No doubt, Hall is good; I wasn't a believe until I watched him quite a bit last season. People that doubt him haven't been watching him or aren't objective.

Regardless, the oil are going to be hard pressed to crack 10th.

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#70 piscera.infada
July 10 2013, 09:26AM
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@everton fc

They have a worse situation on defence then the Oil do. I remember when everyone was hyping them up last year, picking them to win the North West. I just don't see it. Good in the future? Likely. I have a hard time believe they'll suddenly get over their major issues just because of Patrick Roy. Could be wrong though.

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#71 McRib
July 10 2013, 09:39AM
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@RexLibris

"With regards to the 2013 draft year being one of the top three of all time, I'm sorry, but all the recent history suggests that this simply is not the case."

What Recent History?? Hahahah. I just gave you three examples off the top of my head that completely support the drafts depth. I could make a case for almost any other Top. 60 pick this year (Not Michael McCarron or Marko Dano) being drafted 10-30 slots higher.

Kerby Rychel had 87 points this season. Other years a pure scorer like him goes in the Top. 10, as scouts would look past average skating. This year they can afford to be picky, hence why in deep years first rounders pan out so often, teams are twice as selective with the scouting process, major question marks are not overlooked.Hunter Shinkaruk would not fall outside of the Top. 10 any other year because he had a bad "interview or two". But once again teams could be selective this year because of the talent pool. Anthony Mantha scores 50 GOALS and Detroit knows they can trade down and still get him at 20...

The greatest comparison of all, look at Klefbom's (19th) J20 SuperElit 2011-2012 Stats the year after he was drafted and Hägg's (41st) totals this year. Oscar Klefbom (GP 15 G 1 A 3 P 4 -4) Robert Hägg (GP 28 G 11 A 13 P 24 +8)Hagg put up far better offensive numbers with a better +/-. Basically Klefbom would have been very lucky to go in the second round this year.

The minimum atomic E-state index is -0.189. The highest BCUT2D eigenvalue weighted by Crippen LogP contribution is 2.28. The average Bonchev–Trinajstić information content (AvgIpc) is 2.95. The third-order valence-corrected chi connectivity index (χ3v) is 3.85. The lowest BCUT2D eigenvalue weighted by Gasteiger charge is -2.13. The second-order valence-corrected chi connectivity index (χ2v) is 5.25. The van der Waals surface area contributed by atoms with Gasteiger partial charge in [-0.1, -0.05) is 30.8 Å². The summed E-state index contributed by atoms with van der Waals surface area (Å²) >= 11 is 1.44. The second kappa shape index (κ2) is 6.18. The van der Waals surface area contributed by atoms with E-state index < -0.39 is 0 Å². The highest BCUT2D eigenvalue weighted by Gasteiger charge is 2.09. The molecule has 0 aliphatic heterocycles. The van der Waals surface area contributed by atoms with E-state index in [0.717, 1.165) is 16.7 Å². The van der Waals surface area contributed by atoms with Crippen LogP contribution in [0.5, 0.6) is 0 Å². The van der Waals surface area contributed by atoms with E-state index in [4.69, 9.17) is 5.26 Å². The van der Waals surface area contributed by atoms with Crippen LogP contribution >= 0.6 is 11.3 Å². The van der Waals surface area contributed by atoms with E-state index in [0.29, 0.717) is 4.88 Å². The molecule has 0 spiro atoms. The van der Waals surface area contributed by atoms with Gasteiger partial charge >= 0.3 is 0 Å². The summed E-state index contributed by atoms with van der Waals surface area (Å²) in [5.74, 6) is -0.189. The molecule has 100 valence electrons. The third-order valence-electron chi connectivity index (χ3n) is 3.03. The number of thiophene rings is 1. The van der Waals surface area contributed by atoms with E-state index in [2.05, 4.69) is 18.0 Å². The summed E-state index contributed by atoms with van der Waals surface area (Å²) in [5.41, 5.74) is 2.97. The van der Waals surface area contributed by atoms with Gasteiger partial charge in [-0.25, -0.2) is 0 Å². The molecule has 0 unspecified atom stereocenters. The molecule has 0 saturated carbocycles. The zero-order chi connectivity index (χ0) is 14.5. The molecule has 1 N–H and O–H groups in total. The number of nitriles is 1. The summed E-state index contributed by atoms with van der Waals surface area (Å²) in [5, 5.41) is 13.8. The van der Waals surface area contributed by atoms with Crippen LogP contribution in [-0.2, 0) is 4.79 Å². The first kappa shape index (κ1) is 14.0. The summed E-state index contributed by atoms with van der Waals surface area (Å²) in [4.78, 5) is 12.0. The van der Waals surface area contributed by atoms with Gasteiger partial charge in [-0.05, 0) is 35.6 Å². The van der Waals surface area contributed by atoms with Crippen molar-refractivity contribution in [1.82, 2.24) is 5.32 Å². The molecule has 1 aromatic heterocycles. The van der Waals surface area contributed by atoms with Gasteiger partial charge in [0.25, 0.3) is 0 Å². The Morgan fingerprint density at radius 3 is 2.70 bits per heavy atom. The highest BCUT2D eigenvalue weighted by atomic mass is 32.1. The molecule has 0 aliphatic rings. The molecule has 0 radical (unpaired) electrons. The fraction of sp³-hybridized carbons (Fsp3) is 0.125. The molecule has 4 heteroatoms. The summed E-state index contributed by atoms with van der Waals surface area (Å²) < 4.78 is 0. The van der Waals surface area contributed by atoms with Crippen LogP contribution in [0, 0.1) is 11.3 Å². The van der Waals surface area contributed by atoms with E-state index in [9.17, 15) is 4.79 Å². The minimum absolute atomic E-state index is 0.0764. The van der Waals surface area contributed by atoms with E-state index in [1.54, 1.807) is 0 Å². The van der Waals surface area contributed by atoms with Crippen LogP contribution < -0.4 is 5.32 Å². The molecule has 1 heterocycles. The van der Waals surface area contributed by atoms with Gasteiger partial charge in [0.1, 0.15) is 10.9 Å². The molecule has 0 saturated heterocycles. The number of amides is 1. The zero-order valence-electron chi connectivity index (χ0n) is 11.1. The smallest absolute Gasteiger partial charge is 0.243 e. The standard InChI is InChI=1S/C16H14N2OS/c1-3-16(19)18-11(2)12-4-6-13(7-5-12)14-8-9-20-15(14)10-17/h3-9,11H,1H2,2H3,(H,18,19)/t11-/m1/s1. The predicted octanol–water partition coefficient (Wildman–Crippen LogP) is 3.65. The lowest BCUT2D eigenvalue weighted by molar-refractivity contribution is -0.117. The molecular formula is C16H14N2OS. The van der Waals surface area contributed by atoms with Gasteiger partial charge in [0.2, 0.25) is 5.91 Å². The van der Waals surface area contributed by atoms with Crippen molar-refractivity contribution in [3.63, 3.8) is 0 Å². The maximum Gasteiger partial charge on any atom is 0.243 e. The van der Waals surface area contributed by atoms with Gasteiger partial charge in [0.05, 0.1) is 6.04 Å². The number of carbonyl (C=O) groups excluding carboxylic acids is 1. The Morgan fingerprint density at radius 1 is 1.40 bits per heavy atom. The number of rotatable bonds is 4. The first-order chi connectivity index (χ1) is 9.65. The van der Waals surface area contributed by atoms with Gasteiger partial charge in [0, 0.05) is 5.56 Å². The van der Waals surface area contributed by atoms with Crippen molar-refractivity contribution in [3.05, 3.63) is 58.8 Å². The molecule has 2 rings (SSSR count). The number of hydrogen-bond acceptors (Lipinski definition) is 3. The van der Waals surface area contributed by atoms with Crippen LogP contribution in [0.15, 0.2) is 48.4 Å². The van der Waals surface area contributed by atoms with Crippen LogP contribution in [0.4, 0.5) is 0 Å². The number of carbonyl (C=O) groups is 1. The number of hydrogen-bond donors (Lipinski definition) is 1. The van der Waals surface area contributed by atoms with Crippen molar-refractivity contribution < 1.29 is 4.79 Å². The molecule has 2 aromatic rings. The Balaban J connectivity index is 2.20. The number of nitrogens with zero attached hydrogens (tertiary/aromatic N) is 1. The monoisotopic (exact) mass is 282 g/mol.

Do you want to know where Andrew Cogliano (25th) goes this year (best Tier Two Player)?? Look no further than Adam Tambellini who went 65th. Actually watched both of them draft year Tambellini has a much better release is four inches taller and his skating isn't far off. Look at Nic Petan (43rd) compare him to Jaden Schwartz who went 14th his draft year... You cannot tell me Petan is not a Top. 20 player any other year. This years first two rounds were twice as deep as normal, as someone who follows the draft extremely close if this is not one of the top three all time it definitely is the best without a doubt since 2003. Most teams will come away with at least 1-2 Top. 6 players the Flames came away with at least 3.

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#74 Kurt
July 10 2013, 12:47PM
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clyde wrote:

I wouldn't say so. He had no production in the crunch last year and was played sparingly overseas due to his trouble with the coaching staff. He is one who may develop into that category.

So you don't think Hall qualifies as an elite player (he would have been second line all star had the hockey writers not voted OV to left and right wing...). But we think Sven, Johnny G and 3-4 others are elite prospects...

I mean I'm a homer fan too but yikes. If Hall isn't elite, I can confidently declare we have zero elite prospects. I get hating on the Coilers but common...